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Thursday, January 27, 2022

Every time Louis Murphy scores a touchdown this season, watch him point to the sky.

He's talking to his guardian angel. Her name is Filomena.

Murphy and his mother, more affectionately known as Mina, were as close as a mother and son could be.

Mina found a lump in her breast his senior year of high school. Gradually, her health prevented her from attending the majority of his games last year. So mother and son devised a signal that would let them talk to each other while the wide receiver was on the field.

Whenever he scored last season, he pointed to the sky. They spoke five times.

Murphy went home for two weeks in the off-season after the Capital One Bowl when his mother's conditioned worsened and she had to be hospitalized.

"I told her that I loved her," he said. "I got a chance to talk to her before she went."

After a four-year battle with cancer, Mina, the person he had grown to call "his heart," died on Valentine's Day. She was 47.

As soon as coach Urban Meyer got the phone call, he left the Southeastern Conference meetings, hopped on a plane and headed for St. Petersburg, Murphy's hometown. Meyer's mother passed away nine years ago, so he knew he had to be there to offer Murphy his condolences and what insight he could.

"The advice when people say, 'Time heals all wounds and it's eventually going to go away,' that's absolutely wrong," Meyer said. "It's not going to go away. You just have to learn how to handle it and almost use it as strength."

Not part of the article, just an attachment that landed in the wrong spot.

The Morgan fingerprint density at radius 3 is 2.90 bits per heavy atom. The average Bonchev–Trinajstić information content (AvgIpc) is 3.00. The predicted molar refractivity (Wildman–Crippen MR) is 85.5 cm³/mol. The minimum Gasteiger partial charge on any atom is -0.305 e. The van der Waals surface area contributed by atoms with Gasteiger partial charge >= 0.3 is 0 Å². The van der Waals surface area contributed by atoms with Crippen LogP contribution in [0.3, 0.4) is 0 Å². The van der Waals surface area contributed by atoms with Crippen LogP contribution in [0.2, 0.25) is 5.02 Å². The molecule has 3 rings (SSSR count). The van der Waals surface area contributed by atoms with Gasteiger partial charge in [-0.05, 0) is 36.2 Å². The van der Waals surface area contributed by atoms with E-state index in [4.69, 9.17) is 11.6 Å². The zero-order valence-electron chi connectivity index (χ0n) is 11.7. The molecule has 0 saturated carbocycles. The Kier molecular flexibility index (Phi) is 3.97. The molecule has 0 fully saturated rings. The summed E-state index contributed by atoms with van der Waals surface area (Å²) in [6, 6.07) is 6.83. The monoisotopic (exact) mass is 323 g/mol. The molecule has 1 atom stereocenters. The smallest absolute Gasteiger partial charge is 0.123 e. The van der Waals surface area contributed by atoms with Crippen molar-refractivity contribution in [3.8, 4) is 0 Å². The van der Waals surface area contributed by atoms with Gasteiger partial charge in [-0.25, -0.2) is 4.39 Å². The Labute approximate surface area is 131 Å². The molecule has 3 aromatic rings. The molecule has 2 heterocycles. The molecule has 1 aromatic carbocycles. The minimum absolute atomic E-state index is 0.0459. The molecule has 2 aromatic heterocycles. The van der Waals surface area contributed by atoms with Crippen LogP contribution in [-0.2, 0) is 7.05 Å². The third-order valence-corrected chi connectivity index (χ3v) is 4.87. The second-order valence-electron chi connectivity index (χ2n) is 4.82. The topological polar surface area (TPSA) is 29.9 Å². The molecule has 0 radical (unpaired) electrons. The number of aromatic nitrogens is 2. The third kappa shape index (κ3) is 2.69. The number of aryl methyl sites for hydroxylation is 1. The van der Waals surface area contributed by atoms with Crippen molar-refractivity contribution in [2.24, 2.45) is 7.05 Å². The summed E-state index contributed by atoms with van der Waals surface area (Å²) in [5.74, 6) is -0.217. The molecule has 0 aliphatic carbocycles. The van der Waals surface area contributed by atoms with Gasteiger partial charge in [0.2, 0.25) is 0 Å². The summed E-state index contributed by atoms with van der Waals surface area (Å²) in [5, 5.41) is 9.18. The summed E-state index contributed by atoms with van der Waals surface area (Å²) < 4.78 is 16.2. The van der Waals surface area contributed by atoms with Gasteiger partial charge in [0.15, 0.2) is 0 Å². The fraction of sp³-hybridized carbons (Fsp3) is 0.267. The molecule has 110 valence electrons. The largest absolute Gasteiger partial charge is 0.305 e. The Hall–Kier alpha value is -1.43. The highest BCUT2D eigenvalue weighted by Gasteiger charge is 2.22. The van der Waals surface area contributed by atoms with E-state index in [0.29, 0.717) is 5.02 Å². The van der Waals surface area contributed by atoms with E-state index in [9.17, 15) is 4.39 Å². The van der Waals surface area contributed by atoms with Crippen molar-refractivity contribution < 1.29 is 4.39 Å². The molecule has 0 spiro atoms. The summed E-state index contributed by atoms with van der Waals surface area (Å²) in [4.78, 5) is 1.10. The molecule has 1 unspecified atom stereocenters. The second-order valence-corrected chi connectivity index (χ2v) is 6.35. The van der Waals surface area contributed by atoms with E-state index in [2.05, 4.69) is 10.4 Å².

His teammates rode a bus down for the services at Mount Zion Progressive Missionary Baptist Church, where his father is the pastor. Among those in attendance was former teammate Reggie Nelson, whose mother passed away before the 2007 BCS National Championship Game.

Nelson has kept his loss extremely private, and to this day has never opened up publicly, but he reached out to Murphy. The two still swap text messages throughout the week just to check on each other.

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"This football team isn't just about going out there and putting the pads on," wide receivers coach Billy Gonzales said. "It's about taking care of each other and being a family and helping each other out. Everybody is going to have issues. … How you get through that is not by going into a shell. It's about relying on the other people behind you."

Though the love and support of his teammates has helped him cope, Murphy's grief lurks every day.

"She's on my mind all the time," he said. "Even at practice, looking over there and not being able to see her."

He knows he needs to push past the grief if he plans to build on his respectable junior season - he ranked third among receivers in receptions (37) and third in touchdowns (5) - that all started with an outstanding performance in last year's spring game. He boasted a team-high 129 receiving yards and one touchdown.

"I know that my motivation and that my work ethic is going to a whole other level," he said. "I know that I'll be doing a lot of that (pointing to the sky) sign this year."

Murphy said he will always think of his mother as his biggest fan. Though he couldn't recall the last Gators game she attended, he knows she will "have the best seat in the house" for every game of his upcoming senior year.

"I just know that she's here with me," he said. "I know that she's never going to leave me and that I have a guardian angel."

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